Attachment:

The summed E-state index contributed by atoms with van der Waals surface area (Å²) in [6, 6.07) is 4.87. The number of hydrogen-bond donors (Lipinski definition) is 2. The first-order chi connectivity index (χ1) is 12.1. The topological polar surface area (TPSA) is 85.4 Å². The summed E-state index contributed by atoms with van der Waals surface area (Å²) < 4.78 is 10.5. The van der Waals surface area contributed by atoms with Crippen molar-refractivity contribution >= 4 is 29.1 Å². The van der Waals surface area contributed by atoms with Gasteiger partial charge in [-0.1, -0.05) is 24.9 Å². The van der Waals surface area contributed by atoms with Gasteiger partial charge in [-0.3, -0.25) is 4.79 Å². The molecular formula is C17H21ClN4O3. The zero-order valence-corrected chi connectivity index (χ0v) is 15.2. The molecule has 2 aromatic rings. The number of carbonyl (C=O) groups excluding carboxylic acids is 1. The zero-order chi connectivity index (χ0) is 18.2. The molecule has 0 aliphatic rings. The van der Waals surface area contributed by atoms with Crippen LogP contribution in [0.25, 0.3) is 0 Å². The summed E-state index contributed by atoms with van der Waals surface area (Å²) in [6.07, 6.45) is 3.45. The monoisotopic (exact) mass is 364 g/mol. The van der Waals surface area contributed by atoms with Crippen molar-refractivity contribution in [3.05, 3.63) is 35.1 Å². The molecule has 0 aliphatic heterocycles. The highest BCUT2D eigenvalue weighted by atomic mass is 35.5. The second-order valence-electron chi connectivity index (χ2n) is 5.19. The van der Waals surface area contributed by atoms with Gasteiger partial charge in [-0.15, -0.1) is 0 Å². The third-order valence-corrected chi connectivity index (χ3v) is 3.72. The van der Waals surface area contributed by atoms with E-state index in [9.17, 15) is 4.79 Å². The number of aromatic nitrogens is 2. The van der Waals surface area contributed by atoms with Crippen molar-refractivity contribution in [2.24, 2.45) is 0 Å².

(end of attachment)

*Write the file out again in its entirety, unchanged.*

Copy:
The summed E-state index contributed by atoms with van der Waals surface area (Å²) in [6, 6.07) is 4.87. The number of hydrogen-bond donors (Lipinski definition) is 2. The first-order chi connectivity index (χ1) is 12.1. The topological polar surface area (TPSA) is 85.4 Å². The summed E-state index contributed by atoms with van der Waals surface area (Å²) < 4.78 is 10.5. The van der Waals surface area contributed by atoms with Crippen molar-refractivity contribution >= 4 is 29.1 Å². The van der Waals surface area contributed by atoms with Gasteiger partial charge in [-0.1, -0.05) is 24.9 Å². The van der Waals surface area contributed by atoms with Gasteiger partial charge in [-0.3, -0.25) is 4.79 Å². The molecular formula is C17H21ClN4O3. The zero-order valence-corrected chi connectivity index (χ0v) is 15.2. The molecule has 2 aromatic rings. The number of carbonyl (C=O) groups excluding carboxylic acids is 1. The zero-order chi connectivity index (χ0) is 18.2. The molecule has 0 aliphatic rings. The van der Waals surface area contributed by atoms with Crippen LogP contribution in [0.25, 0.3) is 0 Å². The summed E-state index contributed by atoms with van der Waals surface area (Å²) in [6.07, 6.45) is 3.45. The monoisotopic (exact) mass is 364 g/mol. The van der Waals surface area contributed by atoms with Crippen molar-refractivity contribution in [3.05, 3.63) is 35.1 Å². The molecule has 0 aliphatic heterocycles. The highest BCUT2D eigenvalue weighted by atomic mass is 35.5. The second-order valence-electron chi connectivity index (χ2n) is 5.19. The van der Waals surface area contributed by atoms with Gasteiger partial charge in [-0.15, -0.1) is 0 Å². The third-order valence-corrected chi connectivity index (χ3v) is 3.72. The van der Waals surface area contributed by atoms with E-state index in [9.17, 15) is 4.79 Å². The number of aromatic nitrogens is 2. The van der Waals surface area contributed by atoms with Crippen molar-refractivity contribution in [2.24, 2.45) is 0 Å².